Like all contracts, the landlord-tenant relationship is subject to sets of laws and guidelines. The most critical principle that defines the responsibility of landlords to their tenants is called “The Implied Warranty of Habitability.”
It means that any property owner who offers their home for rent gives the renter a guarantee that they have done everything to make the property habitable throughout the lease.
This guarantee does not have to be discussed (a tenant does not need to ask about it), and it must not have to be included in the lease agreement. By the mere fact of putting the home up for rent, the law assumes a landlord is assuring potential renters that the house is habitable.
Making a home habitable means that it meets the basic living standards, namely: drinkable water, heating for cold weather, hot water, functioning electricity, sufficient ventilation, smoke & CO2 detectors, working sanitary systems (bathroom, toilet & sewage), security (locks/window guards) and freedom from pests.
Though this list covers most of what is included in a landlord’s Implied Warranty of Habitability, it is not everything. Anything that jeopardizes the safety of the tenants in a rental home can be included. One such thing, which has been gaining a lot of attention lately, is radon poisoning.
What is radon poisoning?
Radon is a radioactive gas that occurs naturally in soil that is rich in uranium and rock. The gas is created by the normal decay of uranium and is released into the surrounding soil. Once released, radon gas will travel upwards through the ground until it reaches the surface.
On reaching the surface, the gas is released into the air, and it will become harmless. That is because it quickly dilutes to low levels that are not dangerous. Outdoor radon concentration levels range from 5 Bq/m3 to 15 Bq/m3. This is not enough to hurt anyone.
If there is a house over a ground that emits radon, it can seep into the home through cracks and gaps in the foundation. When this happens, it becomes trapped inside the building. The people in the house, being unaware of the radon buildup, will inhale the gas.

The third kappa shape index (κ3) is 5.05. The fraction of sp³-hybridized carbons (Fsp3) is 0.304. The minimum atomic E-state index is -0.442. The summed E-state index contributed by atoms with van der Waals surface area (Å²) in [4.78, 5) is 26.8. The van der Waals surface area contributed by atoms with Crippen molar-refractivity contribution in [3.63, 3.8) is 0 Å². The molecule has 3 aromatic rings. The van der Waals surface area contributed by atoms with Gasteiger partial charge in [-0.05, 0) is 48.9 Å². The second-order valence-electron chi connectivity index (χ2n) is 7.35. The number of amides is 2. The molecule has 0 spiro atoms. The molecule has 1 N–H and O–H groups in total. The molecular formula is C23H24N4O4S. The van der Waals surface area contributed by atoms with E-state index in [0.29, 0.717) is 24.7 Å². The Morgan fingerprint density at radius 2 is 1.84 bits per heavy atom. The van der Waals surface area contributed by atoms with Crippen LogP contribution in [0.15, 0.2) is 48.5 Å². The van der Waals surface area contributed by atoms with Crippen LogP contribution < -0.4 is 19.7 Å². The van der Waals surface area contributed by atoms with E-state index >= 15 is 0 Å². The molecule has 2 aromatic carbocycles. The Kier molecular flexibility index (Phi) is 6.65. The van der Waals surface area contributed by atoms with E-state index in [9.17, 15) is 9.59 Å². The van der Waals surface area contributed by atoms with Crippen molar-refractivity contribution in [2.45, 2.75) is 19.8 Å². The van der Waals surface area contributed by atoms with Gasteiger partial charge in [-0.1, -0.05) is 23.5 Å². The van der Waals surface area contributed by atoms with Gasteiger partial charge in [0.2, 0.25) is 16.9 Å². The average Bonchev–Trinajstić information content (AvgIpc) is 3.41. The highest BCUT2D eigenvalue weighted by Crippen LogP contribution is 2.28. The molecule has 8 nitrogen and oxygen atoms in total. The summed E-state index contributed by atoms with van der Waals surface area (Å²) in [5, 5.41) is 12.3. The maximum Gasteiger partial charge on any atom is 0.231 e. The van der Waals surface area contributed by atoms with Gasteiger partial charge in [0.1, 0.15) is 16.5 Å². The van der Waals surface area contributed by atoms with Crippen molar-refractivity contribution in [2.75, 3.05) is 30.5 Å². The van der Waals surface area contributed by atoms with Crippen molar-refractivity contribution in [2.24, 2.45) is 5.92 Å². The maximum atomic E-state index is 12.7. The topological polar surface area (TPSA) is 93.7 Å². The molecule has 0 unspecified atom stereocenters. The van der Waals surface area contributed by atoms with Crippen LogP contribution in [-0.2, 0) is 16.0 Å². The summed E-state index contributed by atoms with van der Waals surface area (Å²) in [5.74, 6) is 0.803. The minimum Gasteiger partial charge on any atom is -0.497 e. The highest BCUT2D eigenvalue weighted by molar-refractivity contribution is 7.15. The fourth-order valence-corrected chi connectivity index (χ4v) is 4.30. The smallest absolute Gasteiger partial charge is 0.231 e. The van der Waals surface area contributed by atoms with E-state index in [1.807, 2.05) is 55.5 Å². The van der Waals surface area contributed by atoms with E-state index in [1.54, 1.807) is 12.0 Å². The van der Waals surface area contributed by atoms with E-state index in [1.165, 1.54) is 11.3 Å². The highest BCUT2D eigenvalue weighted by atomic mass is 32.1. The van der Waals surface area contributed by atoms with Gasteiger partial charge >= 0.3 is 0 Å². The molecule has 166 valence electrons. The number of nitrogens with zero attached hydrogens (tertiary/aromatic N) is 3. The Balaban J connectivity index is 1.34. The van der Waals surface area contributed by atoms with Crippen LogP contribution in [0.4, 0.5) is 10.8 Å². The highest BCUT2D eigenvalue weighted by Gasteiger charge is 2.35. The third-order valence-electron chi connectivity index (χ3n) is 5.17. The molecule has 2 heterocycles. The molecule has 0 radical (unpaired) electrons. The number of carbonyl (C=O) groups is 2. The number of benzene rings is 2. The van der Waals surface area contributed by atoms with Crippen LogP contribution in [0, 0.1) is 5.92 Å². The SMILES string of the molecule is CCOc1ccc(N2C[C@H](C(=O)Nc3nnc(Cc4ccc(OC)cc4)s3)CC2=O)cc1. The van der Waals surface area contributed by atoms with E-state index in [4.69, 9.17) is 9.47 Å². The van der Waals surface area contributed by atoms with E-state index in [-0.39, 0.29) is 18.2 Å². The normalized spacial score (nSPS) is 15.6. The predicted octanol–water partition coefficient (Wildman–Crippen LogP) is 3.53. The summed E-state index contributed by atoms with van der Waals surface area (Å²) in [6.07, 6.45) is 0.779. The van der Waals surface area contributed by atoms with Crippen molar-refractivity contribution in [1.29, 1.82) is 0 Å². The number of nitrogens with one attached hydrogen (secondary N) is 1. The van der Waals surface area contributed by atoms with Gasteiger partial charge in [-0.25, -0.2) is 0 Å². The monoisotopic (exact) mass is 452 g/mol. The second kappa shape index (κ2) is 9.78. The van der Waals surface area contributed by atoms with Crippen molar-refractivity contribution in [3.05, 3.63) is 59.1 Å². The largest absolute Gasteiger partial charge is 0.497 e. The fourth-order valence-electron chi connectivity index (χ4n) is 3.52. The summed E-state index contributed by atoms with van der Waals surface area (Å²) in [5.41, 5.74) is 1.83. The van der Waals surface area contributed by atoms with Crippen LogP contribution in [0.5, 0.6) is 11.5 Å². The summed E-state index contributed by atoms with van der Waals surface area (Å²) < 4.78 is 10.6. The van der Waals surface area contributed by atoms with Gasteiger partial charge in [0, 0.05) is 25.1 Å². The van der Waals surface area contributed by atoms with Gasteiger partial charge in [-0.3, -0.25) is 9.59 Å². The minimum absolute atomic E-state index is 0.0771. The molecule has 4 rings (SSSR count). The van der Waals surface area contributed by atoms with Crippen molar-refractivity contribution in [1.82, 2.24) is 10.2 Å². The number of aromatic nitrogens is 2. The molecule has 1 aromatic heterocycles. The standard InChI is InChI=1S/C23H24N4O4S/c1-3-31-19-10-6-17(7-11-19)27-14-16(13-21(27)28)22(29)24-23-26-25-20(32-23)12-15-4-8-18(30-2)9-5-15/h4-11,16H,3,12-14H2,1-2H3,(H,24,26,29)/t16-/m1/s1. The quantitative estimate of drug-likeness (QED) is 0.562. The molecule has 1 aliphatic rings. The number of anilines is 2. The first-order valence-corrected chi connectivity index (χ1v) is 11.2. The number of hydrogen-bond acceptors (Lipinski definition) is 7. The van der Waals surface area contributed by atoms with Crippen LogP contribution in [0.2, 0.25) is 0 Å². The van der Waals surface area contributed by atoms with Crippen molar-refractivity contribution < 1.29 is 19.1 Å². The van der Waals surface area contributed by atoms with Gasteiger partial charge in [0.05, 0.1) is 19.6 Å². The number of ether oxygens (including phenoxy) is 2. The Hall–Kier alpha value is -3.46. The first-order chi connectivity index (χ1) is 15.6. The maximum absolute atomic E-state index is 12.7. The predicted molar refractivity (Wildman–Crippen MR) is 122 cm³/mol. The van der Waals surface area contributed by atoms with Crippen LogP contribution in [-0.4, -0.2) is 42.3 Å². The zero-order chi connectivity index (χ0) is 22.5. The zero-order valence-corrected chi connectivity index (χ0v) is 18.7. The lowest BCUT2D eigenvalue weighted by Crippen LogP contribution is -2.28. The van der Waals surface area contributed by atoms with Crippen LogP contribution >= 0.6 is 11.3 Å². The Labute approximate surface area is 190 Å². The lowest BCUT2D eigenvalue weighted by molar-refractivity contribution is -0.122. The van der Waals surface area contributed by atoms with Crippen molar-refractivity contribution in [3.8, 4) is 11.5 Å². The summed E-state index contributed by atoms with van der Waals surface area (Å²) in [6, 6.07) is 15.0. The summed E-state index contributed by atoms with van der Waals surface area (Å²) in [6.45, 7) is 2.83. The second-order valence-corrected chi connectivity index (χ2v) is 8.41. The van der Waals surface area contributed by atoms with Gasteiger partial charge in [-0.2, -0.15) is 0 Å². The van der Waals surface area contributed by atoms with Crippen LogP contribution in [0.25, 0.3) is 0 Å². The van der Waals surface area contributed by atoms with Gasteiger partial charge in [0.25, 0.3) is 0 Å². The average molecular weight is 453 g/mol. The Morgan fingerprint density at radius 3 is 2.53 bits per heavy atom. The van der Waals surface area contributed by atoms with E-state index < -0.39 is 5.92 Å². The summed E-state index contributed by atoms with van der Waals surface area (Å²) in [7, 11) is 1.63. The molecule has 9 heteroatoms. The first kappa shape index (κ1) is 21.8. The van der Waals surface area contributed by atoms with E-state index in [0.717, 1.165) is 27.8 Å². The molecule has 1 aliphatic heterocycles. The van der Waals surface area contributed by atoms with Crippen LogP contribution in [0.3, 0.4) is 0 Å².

Inside the human body, radon continues to decay, and during that process emits radiation – alpha particles. These particles find their way into the cells of the body and damage the DNA. The end result is, after prolonged exposure to radon, the person develops lung cancer.
Radon is identified as the second leading cause of lung cancer in the USA after smoking. Estimates from the United States Environmental Protection Agency (EPA) say that around 21,000 deaths occur annually from radon-related lung cancer.
What makes radon so dangerous is that the gas is odorless, tasteless, and colorless. There can be high concentrations of it in a home without the occupants knowing. EPA guidelines say that any radon concentration at or above 148 Bq/m3 (4 pCi/L) is dangerous.
Can landlords be held liable for a natural hazard?
The issue of landlord liability for radon poisoning is not a straightforward matter. Firstly, most states do not mandate automatic testing for radon in a rental home. Secondly, only a few states require landlords to make a disclosure about radon contamination to tenants.
However, all states expect landlords to do something about high radon contamination in their property if the issue is brought to their notice. Also, specific situations occur where a landlord may become liable for radon poisoning if a tenant sues them. For instance:
- The landlord knew about the problem: The landlord could be liable if he/she had the information about the issue from the former owner or became aware of it but did nothing to mitigate it.
- The problem is widespread in the area: If radon contamination is a known problem in the area, it is the landlord’s responsibility to put up preventive measures to protect the tenants. If the property owner fails to do this, they may be held liable.
- The tenant raised the issue: If a tenant, at any time, expressed concerns to the landlord about possible radon contamination in the home, the landlord is obligated to investigate the issue. If the landlord fails to do this, they may be liable.
What to do about radon
Radon has been found in all kinds of homes in the US; the only way to detect its presence is through direct testing for the gas. To protect the health of their tenants, secure their rental business, and avoid trouble with the law, it is recommended that every landlord test their home for radon.
The average cost of testing for radon is $125 to $350. Some short-term DIY radon testing kits cost as little as $15. This cost is inconsequential compared to the benefits of having a safe rental and knowing that there is no risk of a radon lawsuit from current and future tenants.